Earthquake preparedness at home, school and at work

My homeland, the Philippines is not only a typhoon magnet, but it is also located in the Pacific Ring of Fire. As my country is perched on the Pacific Ring of Fire, it is very much at risk to tectonic shifts that could cause strong and devastating earthquakes.

Last year, a tectonic origin earthquake with a magnitude of 7.2 struck Region VII specifically in most cities and towns of Bohol, and Cebu City. The ground shook and trembled so strong and hard which caused casualties and structural damages. The recent quake has been recorded as one of the deadliest in the Philippine history. 

There is no accurate tool that can predict nor forecast when a seismic activity can occur and we can never stop it from happening. In most situations we can reduce the chance of injury if we are prepared and well-equipped to handle this kind of destructive disaster.

Below is an Earthquake Preparedness Guide provided by PHIVOLCS (Philippine Institute of Volcanology and Seismology)

Additionally according to the rescuers and experts of Earthquake Country Alliance (ECA) the following actions are not recommended to do during an earthquake.

DO NOT run outside or to other rooms when the trembling is strong because you may not be able to move far without being injured as objects may fall unexpectedly on you. Better stay inside if you are inside a high building and look for a sturdy table to duck and cover and stay outside if you are outside. Stay away from facades, windows, glass cabinets and other architectural details as these are often the first ones to collapse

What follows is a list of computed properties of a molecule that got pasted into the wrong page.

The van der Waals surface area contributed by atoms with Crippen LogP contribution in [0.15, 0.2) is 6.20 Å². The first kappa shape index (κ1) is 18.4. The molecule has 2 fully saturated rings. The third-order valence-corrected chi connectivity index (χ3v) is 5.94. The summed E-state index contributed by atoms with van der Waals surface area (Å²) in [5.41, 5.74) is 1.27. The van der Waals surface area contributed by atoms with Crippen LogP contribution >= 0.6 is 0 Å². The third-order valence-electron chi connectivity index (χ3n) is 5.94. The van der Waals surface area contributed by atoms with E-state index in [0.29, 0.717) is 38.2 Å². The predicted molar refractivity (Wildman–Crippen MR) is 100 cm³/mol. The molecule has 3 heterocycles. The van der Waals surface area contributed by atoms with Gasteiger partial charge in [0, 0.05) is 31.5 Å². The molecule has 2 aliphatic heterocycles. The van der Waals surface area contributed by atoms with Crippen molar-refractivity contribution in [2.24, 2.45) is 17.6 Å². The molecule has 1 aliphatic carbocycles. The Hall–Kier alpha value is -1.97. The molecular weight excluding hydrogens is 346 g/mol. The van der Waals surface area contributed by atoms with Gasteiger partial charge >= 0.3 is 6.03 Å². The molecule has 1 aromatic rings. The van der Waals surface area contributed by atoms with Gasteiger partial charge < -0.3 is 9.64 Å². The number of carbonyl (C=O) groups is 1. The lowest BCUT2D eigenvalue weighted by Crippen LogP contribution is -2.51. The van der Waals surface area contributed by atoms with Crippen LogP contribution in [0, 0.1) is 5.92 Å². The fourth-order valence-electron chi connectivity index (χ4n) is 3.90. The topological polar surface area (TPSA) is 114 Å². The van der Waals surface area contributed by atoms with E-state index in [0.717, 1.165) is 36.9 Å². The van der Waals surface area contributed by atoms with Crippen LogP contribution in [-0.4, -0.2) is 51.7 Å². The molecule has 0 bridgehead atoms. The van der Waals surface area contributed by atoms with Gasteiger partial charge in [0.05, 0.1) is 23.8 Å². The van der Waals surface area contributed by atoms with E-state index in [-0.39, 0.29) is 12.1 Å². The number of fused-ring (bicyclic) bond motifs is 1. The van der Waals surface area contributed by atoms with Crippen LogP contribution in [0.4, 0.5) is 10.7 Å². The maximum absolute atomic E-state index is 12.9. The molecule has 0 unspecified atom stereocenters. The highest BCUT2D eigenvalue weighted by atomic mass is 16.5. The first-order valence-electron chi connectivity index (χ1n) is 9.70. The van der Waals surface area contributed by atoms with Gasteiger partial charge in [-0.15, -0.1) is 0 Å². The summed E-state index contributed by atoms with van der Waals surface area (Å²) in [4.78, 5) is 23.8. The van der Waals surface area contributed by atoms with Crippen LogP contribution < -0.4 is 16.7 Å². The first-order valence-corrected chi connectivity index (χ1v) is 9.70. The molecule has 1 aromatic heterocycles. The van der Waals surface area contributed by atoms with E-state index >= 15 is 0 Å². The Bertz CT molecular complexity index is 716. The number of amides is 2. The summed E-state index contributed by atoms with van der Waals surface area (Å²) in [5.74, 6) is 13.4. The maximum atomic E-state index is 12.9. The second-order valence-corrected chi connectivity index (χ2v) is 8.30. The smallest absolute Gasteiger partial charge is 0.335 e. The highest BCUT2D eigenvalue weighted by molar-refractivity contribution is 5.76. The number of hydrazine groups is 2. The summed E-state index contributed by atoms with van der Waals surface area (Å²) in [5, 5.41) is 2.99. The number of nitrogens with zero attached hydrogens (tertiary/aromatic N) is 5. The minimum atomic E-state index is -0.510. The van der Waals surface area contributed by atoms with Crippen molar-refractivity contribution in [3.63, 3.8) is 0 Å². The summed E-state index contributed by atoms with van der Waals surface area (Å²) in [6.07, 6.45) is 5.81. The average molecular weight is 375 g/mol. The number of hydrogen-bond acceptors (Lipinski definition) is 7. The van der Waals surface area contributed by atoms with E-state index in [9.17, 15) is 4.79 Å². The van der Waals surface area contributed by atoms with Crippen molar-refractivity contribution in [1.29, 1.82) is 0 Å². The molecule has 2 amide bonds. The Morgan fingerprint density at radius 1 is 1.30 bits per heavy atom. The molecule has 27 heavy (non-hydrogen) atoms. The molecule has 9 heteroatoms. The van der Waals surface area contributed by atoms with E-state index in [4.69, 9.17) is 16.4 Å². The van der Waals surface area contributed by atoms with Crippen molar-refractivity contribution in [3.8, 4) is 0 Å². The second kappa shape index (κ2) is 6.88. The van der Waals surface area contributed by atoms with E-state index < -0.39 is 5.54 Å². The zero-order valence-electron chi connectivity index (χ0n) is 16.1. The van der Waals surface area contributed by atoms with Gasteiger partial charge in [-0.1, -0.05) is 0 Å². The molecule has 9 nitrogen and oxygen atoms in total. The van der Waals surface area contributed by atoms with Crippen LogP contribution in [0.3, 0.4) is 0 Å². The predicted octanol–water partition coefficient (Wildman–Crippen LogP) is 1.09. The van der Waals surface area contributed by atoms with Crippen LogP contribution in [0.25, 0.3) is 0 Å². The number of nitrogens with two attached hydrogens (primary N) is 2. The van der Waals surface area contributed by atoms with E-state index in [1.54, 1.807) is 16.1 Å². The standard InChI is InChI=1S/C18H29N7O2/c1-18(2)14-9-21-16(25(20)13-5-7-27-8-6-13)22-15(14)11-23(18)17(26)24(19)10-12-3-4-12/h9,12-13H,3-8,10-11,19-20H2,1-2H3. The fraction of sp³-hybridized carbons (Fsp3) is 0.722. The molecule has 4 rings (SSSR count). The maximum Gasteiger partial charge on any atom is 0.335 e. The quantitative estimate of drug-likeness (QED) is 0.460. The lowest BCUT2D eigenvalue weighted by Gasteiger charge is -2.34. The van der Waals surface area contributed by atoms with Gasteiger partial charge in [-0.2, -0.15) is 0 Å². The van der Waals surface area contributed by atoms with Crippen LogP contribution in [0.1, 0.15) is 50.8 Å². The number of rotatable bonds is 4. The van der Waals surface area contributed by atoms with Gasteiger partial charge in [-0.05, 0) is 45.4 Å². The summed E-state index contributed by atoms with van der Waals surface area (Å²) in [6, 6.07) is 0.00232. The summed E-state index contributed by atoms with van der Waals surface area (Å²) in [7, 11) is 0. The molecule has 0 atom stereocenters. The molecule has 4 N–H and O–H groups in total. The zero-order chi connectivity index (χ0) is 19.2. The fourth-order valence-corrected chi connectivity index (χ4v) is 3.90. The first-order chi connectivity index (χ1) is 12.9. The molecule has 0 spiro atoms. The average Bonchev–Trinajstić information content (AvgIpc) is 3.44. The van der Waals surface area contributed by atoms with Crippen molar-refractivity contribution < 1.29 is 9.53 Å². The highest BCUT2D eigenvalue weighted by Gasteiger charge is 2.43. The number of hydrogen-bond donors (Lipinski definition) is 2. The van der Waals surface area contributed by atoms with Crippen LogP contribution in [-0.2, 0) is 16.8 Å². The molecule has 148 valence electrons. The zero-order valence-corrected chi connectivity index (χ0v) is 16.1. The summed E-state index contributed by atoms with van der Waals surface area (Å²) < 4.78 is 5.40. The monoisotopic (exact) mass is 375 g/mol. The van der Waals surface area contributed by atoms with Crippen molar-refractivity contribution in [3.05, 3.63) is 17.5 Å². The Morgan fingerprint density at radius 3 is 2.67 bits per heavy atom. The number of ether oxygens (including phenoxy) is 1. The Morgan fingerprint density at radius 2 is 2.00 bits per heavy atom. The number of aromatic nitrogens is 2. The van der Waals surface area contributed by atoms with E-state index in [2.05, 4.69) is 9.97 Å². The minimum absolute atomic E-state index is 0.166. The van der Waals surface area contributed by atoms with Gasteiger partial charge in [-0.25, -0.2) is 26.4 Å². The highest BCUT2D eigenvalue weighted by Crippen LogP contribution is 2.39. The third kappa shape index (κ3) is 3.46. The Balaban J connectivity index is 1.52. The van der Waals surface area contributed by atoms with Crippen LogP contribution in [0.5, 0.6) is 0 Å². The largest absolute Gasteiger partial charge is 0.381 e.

DO NOT stand in a doorway. The doorway will not protect you from falling objects nor stronger to keep you safe.

DO NOT get in the "triangle of life" This information as an alternative to "Drop, Cover, and Hold On" advice has been circulating again lately.  According to ECA this triangle of life recommendation is not credible and may pose life threatening instances as it is based on several wrong assumptions which are as follows:

buildings always collapse in earthquakes (wrong- especially in developed nations, and flat "pancake" collapse is rare anywhere);
when buildings collapse they always crush all furniture inside (wrong- people DO survive under furniture or other shelters);
people can always anticipate how their building might collapse and anticipate the location of survivable void spaces (wrong- the direction of shaking and unique structural aspects of the building make this nearly impossible) ; and
during strong shaking people can move to a desired location (wrong- strong shaking can make moving very difficult and dangerous).”

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